It's raining today.
I'm sure this is not a significant thing to note in many places, but this is Perth. For future readers that are not familiar with our little city, Perth is a city of the sun. This summer has been one of the longest I can remember, it actually feels like it has been 34+ degrees Celsius for the last 7 months straight. The months before, staying in the mid to high 20's and peaking at the height of the summer well into the 40's. We are a city bathed in Sun. After the end of summer it rains, everyone then stands around palms outstretched, eyes looking upward in a haze of confusion as if we have all forgotten what rain actually is. I love this city, but everything good about it seems to disappear in the wet season. Gardens never really recover from the drought season, so the view out the window is never too exciting. The traffic is worse because no one wants to take public transport and risk getting wet. Swimming pools turn green, late fees are finally paid off at DVD rental stores and bored dogs bark louder and longer.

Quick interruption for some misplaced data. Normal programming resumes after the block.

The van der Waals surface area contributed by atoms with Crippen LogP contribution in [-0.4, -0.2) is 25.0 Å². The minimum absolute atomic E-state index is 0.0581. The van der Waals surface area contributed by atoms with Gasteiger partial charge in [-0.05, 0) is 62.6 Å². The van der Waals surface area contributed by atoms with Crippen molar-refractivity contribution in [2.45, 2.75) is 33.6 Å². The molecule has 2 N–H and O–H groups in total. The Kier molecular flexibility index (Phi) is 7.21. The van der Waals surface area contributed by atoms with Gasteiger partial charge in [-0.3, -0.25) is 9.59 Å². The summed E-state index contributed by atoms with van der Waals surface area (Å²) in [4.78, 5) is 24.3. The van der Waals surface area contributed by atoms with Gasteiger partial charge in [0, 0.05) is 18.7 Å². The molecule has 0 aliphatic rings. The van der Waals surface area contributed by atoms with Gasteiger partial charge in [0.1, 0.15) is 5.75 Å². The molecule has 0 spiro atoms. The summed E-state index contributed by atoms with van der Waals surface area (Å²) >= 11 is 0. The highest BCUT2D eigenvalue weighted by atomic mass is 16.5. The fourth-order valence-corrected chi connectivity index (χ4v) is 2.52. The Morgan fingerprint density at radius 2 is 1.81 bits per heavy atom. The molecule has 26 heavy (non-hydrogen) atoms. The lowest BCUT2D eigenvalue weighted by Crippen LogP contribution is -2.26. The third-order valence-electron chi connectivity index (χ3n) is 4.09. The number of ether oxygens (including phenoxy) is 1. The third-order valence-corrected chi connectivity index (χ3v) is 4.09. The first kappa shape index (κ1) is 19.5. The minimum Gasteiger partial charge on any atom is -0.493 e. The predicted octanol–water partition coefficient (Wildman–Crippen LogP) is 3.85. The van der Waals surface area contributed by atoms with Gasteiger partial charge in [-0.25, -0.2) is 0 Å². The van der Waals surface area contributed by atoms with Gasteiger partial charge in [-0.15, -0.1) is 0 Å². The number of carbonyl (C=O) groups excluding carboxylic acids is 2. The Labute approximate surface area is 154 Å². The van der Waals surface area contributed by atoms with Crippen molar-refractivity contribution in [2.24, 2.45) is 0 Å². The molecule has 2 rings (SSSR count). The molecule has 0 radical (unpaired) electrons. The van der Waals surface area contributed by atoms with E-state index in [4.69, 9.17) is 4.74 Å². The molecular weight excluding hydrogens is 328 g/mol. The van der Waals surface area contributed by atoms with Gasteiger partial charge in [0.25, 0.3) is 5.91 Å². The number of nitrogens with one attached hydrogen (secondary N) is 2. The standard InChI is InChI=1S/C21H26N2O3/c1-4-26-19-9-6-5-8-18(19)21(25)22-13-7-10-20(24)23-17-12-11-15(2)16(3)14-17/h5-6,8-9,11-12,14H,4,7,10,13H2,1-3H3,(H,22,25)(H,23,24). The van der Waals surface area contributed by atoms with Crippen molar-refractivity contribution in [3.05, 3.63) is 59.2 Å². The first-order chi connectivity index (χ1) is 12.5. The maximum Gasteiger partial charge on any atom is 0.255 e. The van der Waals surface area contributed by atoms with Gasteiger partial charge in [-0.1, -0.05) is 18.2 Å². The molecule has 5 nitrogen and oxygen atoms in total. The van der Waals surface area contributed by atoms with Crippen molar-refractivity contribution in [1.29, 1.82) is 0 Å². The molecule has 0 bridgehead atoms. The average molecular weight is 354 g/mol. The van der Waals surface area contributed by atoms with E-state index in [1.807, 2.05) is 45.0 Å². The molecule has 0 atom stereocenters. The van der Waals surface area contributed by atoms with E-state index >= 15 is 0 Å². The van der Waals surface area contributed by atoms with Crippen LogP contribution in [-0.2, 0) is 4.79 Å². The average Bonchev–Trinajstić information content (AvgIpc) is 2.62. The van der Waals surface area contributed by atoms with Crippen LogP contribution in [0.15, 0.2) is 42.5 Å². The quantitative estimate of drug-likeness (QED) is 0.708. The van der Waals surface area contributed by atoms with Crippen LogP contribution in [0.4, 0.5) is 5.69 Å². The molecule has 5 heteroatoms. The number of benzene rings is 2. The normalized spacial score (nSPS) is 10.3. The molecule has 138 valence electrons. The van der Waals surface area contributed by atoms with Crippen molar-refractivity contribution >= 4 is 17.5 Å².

At the beginning of every winter I envision myself rugged up on the couch in front of a fireplace with a bottle of red wine and a good book, unfortunately reality is not so picturesque. Our couch is vinyl and cold, red wine makes me sick, I barely have time for a page here and there (this is how I read books: I get to work 5 minutes early I get in two pages, quick toilet trip equals one page, lunch break at work, three. I'm lucky to get through a chapter a week) so actually sitting down long enough to read for even half an hour is a stretch. To top it off, most houses have cold tiled floors, and fireplaces? I haven't seen houses built with fireplaces since the 1960's.
It's raining today.
There is one thing I do like about winter....
Roasted meats with crispy baked potato's, Guinness stew, hot fresh crusty bread, pudding's, cooked breakfast, braised pork ribs, spicy meatloaf, slow cooked lamb shanks, laksa and hot noodle soups. My favorite food group comes well into season (green vegetables!), my teeth turn yellow from too many cups of hot scolding tea, all the things that don't make sense in summer come to life in a winters' kitchen.
I am inspired by the ways of old and the first touches of winter draw out my desires to pursue that which inspires me. How to bake bread. I am still yet to perfect the English roast. What I know in preserving can certainly be stretched. Yesterday I went to lunch with some friends who have most certainly mastered a good roast and made her promise to teach me. Having been reading 'A Year in Provence', I found myself flicking through a french cooking book and made these little beauties: